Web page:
Names and addresses stick out as obvious choices, but they aren’t always the best choice. Multiple people can have the same name, and addresses can change--that’s the reason you see seemingly random customer IDs and order numbers.

It’s not a bad idea to follow suit and give every table an ID column.

The Patrons table has a ID column as its primary key. That way, if I have two patrons named Alex Green, they won’t accidentally check out books on each other’s accounts. Books and Check Out will each get an ID column as their primary keys, too.

Patrons, Books, and Check Out tables all with ID column as key

Avoid lists

Tables, like spreadsheets, can only have one value per cell. You can’t pack in a whole list of records. For example, you might want to have a Cats column, but since you can’t list multiple cats in a single spreadsheet cell, you’ll need a workaround.

At first, you might think a good solution is to use multiple columns: Cat 1, Cat 2, Cat 3, and so on. But then you have a fixed number of cats, and it can be hard to add new columns later.

A better solution is to create a new table. It may seem silly to create an entire table if all you want is a single piece of information in each row, but this option is much more flexible. You can connect rows in this new table to rows in other tables using reference columns.

New Cats table that can be referenced from the Friends table using referenced columns

Relationships between records

If you have multiple tables, you probably want to connect them in some way. A row in one table will have a reference to a row in another table, or you might want to have a list of related rows. These relationships are created using a special type of column called a reference, or Ref for short.

A Ref column takes a row’s primary key as its value. If you name the column something like Book, AppSheet will automatically figure out it should contain a key to some row in the Books table. Then in the app, you’ll be able to link directly from a row to its related row and back again.

The Check Out table should have a Title column so that when you look at a Check Out row, it will have a link to the book from the Books table. Similarly, you can give it a Patron column so it can reference rows in the Patrons table.

Title and Patron columns in Check Out table reference Books and Patrons table, respectively

One-to-many relationships

If you want to create a list of related rows, you’re in luck! AppSheet will automatically create a list of related rows.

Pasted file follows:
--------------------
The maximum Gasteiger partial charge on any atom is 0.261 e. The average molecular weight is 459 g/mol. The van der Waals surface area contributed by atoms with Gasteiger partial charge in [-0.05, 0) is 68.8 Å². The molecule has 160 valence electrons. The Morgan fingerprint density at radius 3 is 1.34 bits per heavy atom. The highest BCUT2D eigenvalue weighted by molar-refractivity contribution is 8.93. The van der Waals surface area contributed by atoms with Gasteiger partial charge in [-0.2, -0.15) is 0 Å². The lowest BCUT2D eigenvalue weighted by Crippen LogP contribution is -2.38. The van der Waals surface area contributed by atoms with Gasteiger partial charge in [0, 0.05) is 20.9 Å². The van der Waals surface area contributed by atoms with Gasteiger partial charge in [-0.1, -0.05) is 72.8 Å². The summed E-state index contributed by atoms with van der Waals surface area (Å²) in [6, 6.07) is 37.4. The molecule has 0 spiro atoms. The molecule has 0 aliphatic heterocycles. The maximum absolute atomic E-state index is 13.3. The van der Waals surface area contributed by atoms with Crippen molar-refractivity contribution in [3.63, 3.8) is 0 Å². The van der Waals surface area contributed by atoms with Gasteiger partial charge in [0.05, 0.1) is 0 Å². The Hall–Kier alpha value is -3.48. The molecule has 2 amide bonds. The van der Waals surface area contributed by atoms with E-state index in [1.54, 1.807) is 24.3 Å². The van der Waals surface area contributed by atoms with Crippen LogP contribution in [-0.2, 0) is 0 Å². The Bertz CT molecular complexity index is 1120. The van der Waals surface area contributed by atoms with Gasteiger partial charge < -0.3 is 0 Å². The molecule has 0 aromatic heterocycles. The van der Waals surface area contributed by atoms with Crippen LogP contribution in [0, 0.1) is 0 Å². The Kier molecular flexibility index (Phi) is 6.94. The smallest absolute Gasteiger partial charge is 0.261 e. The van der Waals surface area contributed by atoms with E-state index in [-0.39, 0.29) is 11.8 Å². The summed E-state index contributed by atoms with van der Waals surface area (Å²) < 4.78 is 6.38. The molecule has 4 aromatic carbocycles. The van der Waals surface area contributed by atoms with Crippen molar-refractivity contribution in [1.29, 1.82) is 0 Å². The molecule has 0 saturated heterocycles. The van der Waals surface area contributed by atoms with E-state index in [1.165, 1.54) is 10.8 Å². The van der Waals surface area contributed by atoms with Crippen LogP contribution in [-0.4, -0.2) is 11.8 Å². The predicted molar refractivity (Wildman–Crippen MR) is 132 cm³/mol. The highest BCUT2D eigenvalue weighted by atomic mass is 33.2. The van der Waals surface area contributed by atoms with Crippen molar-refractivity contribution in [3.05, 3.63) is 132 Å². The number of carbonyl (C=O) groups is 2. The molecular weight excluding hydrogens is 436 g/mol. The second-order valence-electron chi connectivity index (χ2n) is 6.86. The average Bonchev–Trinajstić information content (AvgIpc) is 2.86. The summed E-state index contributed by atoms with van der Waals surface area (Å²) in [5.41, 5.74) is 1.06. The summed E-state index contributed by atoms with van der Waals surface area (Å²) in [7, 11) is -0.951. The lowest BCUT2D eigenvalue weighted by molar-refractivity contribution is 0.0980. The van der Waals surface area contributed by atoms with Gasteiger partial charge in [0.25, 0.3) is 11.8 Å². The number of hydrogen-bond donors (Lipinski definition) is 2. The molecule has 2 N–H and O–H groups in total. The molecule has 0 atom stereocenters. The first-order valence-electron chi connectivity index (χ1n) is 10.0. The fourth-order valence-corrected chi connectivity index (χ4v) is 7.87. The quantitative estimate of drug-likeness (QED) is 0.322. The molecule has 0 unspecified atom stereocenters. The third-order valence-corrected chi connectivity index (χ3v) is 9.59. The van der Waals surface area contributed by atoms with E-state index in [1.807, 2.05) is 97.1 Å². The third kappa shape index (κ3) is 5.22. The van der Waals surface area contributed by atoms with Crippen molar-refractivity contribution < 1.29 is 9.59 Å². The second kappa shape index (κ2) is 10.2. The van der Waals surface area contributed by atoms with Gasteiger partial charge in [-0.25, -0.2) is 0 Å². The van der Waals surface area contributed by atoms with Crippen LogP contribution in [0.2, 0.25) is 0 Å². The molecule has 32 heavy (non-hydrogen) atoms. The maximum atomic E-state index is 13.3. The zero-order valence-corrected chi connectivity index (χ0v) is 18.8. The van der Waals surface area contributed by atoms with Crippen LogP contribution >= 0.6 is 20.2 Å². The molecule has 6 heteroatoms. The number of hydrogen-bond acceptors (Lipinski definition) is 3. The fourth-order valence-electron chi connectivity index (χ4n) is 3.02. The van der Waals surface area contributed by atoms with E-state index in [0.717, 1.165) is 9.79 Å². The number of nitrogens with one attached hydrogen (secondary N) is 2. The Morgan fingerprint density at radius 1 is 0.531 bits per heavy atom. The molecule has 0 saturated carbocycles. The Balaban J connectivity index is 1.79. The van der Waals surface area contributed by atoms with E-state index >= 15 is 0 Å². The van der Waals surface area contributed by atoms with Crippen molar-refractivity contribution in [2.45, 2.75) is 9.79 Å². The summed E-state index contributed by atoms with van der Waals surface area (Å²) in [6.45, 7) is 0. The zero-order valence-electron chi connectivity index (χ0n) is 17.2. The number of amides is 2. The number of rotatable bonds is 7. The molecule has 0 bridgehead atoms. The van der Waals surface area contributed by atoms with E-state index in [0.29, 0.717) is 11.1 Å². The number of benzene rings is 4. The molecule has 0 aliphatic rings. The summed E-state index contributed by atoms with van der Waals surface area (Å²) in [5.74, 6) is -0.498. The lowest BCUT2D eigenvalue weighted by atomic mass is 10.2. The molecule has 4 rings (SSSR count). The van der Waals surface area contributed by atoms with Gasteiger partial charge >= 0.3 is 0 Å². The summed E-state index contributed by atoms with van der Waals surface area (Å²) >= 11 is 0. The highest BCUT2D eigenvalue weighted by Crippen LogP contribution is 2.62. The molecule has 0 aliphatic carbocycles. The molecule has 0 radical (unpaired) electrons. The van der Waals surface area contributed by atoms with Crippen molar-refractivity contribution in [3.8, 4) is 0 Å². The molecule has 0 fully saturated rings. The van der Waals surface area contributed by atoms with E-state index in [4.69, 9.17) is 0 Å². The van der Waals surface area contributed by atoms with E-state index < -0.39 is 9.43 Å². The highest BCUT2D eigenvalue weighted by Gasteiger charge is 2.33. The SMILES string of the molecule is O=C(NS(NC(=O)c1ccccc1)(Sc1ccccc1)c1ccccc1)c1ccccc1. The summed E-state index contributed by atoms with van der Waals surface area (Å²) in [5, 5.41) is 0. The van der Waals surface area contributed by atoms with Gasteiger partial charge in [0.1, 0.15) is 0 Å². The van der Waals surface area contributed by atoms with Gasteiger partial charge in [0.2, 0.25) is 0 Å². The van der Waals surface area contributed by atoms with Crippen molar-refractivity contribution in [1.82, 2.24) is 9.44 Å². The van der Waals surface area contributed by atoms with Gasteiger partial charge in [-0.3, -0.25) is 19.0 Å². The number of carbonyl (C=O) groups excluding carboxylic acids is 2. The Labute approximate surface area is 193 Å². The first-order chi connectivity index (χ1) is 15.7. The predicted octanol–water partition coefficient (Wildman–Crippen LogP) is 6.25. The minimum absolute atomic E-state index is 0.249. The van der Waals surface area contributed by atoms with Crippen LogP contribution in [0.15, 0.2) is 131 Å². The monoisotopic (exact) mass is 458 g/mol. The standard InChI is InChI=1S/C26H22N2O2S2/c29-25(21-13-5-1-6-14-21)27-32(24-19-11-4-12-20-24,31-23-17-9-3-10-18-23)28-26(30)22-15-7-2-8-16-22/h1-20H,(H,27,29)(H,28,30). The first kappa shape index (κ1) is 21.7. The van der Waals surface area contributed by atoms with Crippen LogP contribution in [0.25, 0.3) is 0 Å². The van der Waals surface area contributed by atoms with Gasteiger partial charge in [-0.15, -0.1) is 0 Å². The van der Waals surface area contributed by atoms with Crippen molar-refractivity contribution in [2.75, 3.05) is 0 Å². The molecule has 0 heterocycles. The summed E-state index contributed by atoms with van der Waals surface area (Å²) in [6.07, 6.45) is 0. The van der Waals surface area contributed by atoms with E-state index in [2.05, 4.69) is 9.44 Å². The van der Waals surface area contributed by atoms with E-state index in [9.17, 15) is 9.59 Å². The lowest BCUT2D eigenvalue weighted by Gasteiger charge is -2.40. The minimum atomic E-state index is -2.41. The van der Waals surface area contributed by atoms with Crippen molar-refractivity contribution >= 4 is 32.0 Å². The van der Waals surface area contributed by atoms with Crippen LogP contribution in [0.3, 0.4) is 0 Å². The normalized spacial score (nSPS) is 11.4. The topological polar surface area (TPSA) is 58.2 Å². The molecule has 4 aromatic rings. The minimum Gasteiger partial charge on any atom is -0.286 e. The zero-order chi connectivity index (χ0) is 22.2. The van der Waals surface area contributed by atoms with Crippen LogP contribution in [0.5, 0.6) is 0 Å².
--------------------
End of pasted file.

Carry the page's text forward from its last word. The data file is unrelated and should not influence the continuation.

If you want a record in my Books table to have a list of reviews, you need to reference the book from each Review record. Then when you look at a book in your app, you’ll see a list of related reviews.

Next, add a Reviews table. It’s going to have columns for ID, Book, Reviewer, Star Rating, and Comments. You don't need to add anything to the Books table: you'll see links to related Reviewer rows when you look at a book in the app.

Reviews table showing Book and Reviewer columns referencing Books and Patrons tables, respectively

Many-to-many relationships

If you want two tables whose records each contains a list of records in the other table, you have hit upon a slightly more advanced topic. You can learn how to do this, and many other things besides, from a more general guide to data modeling or database design. The following aren't AppSheet-specific, but the same principles apply:

Put data in your spreadsheet

Now that you know how to organize your data, we have a few tips for how to set up your spreadsheet. See 5 Tips for Building Better Spreadsheets for your AppSheet Mobile Apps.

When you have data in your spreadsheet, make sure your column headers are bold so AppSheet will recognize them as headers.

Spreadsheet showing bold headers

Notice how those columns also have clear and specific names. This is much more helpful for you than naming your columns Column, Column1, and Column2

Make sure that the data type format is consistent through each cell in the column. New data should be added as new rows. AppSheet can only interpret new data as a row; if you add it as a column, it won't work.

Bottom line: make sure that AppSheet reads a single table as your main source of information. Avoid using unstructured data, multi-format columns, or data outside of a table.

 Manage your data in AppSheet

Manage your data in AppSheet, as follows: